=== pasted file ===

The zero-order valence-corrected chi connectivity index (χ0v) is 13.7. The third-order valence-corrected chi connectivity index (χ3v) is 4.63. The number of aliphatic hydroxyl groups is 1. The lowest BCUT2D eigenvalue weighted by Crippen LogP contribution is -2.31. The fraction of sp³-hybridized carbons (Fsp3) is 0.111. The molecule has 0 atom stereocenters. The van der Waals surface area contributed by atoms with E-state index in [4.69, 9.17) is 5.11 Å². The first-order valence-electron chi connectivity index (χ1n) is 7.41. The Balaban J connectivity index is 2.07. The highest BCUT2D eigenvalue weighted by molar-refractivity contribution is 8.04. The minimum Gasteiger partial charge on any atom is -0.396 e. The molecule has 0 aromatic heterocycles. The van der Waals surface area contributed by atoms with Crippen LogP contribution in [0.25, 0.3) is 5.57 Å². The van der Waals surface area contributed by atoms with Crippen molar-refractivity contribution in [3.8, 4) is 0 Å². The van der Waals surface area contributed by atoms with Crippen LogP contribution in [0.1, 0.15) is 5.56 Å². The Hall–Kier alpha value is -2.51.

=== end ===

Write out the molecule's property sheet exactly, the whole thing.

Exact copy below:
The zero-order valence-corrected chi connectivity index (χ0v) is 13.7. The third-order valence-corrected chi connectivity index (χ3v) is 4.63. The number of aliphatic hydroxyl groups is 1. The lowest BCUT2D eigenvalue weighted by Crippen LogP contribution is -2.31. The fraction of sp³-hybridized carbons (Fsp3) is 0.111. The molecule has 0 atom stereocenters. The van der Waals surface area contributed by atoms with E-state index in [4.69, 9.17) is 5.11 Å². The first-order valence-electron chi connectivity index (χ1n) is 7.41. The Balaban J connectivity index is 2.07. The highest BCUT2D eigenvalue weighted by molar-refractivity contribution is 8.04. The minimum Gasteiger partial charge on any atom is -0.396 e. The molecule has 0 aromatic heterocycles. The van der Waals surface area contributed by atoms with Crippen LogP contribution in [0.25, 0.3) is 5.57 Å². The van der Waals surface area contributed by atoms with Crippen molar-refractivity contribution in [3.8, 4) is 0 Å². The van der Waals surface area contributed by atoms with Crippen LogP contribution in [0.1, 0.15) is 5.56 Å². The Hall–Kier alpha value is -2.51.